*To*: chiappa@oi.com.br*Cc*: debian-user <debian-user@lists.debian.org>*Subject*: Re: 3-D graphing software for Linux?*From*: "Oscar Blanco" <orblancog@gmail.com>*Date*: Sat, 1 Dec 2007 16:57:16 -0500*Message-id*: <dc461920712011357q3ecfb170y95099c2467212c2d@mail.gmail.com>*In-reply-to*: <1196022751.3586.2.camel@localhost>*References*: <880dece00711211014x6295cb0dlcbde4589ee5921a9@mail.gmail.com> <fi3u2e$1eu$1@ger.gmane.org> <880dece00711220612r58de5746h2f6626a48781826b@mail.gmail.com> <20071122192850.3d46376f@vivalunalitshi.luna.local> <1196022751.3586.2.camel@localhost>

Have a look on this website http://www.scilab.org/ This is scilab, designed in France. It is a numerical tool (and seldom symbolic), so it means that was done for high computing capabilities. After installing, you will have a command line as in any console; there you can type the corresponding instruction (like MatLab, don't know if you have seen it). e.g. > 2+3 5 > sin(%pi/2) 1 In scilab, almost all is a matrix, or vector, so if you type > t=[3;2;1] it mean that t is a 3 rows, 1 column vector, but if you type > t=[3,2,1] with commas means t is a 1 row, 3 columns vector. You can apply math equations to matrices. So F=sin(t) returns a vector F with values corresponding to sin for each element. If you need to plot one against each other, just do >plot2d(t,F) if you have 3 vectors (all same length), just do >plot3d(t,F,G) Scilab is plenty of options, let us know if you need more help. Kind regards, Oscar Blanco 2007/11/25, Marcelo Chiapparini <chiappa@oi.com.br>: > On Thu, 2007-11-22 at 19:28 +0200, Micha Feigin wrote: > > On Thu, 22 Nov 2007 16:12:41 +0200 > > "Dotan Cohen" <dotancohen@gmail.com> wrote: > > > > > On 22/11/2007, Hugo Vanwoerkom <hvw59601@care2.com> wrote: > > > > Dotan Cohen wrote: > > > > > 0In an advanced Calculus course, we are dealing with functions with > 2 > > > > > (and more) variables. Is there any 3-D graphing software for Linux > > > > > available? Something like Kalgebra, but with a bit more functions > such > > > > > as multiple functions graphed at the same time, asymptote min max > and > > > > > other significant points, zoom into 3-D graph, graph of derivative > and > > > > > integral, etc. > > > > > > > > > > I have been directed to look at some math programming languages such > > > > > as root, octave, and R, but I really need an application, not a > > > > > language. This app will be used by others in my calculus course, > > > > > people with no computer background, so these language solutions > simply > > > > > will not work for us. Thanks in advance for any advice. > > > > > > > > > > > > > You mean like this: > > > > > http://www.esnips.com/doc/39163b3c-a004-464d-a0a9-9655da7eb0f5/filltest.2 > > > > > > > > Hugo > > > > > > Yes, programs such as Kalgebra produce graphs like that. > > > > > > Dotan Cohen > > > > > > http://what-is-what.com > > > http://gibberish.co.il > > > > Have a look at octave and scilab, there is also maxima for linear algebra > but I > > don't know if it does graphs > > Axiom does 3d plottings of parametrized curves-surfaces. You can export > the result to ps or xmap. > > Marcelo > > -- > Marcelo Chiapparini > chiappa@oi.com.br > > > -- > To UNSUBSCRIBE, email to debian-user-REQUEST@lists.debian.org > with a subject of "unsubscribe". Trouble? Contact > listmaster@lists.debian.org > > -- Oscar Blanco García Ingeniero Electrónico - Universidad Nacional de Colombia Teléfono: Casa: +57 1 687 0019 Celular: +57 3133890451 Carrera 123B # 131-66 Bloque 55 Apartamento 402 Bogotá, Colombia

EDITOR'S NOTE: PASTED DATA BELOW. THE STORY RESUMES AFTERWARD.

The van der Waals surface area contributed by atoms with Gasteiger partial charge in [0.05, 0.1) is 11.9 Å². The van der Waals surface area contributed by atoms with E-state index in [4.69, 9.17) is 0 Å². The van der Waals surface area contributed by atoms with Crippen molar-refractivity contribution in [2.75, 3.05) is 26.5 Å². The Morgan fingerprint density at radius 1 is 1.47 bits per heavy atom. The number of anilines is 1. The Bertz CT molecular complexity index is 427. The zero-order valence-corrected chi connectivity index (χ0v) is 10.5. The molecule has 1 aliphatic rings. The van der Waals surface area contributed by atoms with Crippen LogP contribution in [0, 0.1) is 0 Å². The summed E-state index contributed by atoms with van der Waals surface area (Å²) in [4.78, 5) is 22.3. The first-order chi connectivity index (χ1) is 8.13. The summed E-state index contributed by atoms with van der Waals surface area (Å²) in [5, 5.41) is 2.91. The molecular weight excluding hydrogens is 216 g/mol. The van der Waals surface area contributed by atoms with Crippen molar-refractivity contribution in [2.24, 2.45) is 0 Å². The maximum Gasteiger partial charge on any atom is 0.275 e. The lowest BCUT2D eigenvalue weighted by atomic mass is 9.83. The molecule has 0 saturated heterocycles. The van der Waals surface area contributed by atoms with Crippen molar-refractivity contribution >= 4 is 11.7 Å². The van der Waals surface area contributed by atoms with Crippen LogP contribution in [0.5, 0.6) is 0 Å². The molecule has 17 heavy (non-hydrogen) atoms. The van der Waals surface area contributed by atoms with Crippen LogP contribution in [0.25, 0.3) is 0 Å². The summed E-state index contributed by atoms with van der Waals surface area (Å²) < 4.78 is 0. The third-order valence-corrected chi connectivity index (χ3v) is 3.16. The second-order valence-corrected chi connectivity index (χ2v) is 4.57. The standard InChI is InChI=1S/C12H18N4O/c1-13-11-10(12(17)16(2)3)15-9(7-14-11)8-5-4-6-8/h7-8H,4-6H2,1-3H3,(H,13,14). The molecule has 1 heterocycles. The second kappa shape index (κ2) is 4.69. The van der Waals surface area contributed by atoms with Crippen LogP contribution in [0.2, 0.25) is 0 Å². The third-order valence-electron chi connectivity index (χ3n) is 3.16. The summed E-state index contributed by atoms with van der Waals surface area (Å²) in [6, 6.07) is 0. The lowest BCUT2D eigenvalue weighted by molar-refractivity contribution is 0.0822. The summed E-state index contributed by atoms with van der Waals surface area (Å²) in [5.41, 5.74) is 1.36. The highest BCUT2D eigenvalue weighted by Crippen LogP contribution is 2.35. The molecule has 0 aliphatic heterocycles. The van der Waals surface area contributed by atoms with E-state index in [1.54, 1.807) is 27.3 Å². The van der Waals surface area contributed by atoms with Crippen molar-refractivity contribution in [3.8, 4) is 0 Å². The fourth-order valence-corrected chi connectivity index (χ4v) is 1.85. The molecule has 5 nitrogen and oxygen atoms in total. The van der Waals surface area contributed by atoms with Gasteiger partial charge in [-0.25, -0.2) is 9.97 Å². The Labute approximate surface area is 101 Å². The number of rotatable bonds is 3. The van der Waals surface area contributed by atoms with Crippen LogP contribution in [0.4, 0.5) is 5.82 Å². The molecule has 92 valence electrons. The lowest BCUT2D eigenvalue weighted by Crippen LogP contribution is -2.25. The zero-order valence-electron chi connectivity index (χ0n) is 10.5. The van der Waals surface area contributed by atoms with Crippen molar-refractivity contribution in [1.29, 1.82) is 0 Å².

**Follow-Ups**:**Re: 3-D graphing software for Linux?***From:*"Dotan Cohen" <dotancohen@gmail.com>

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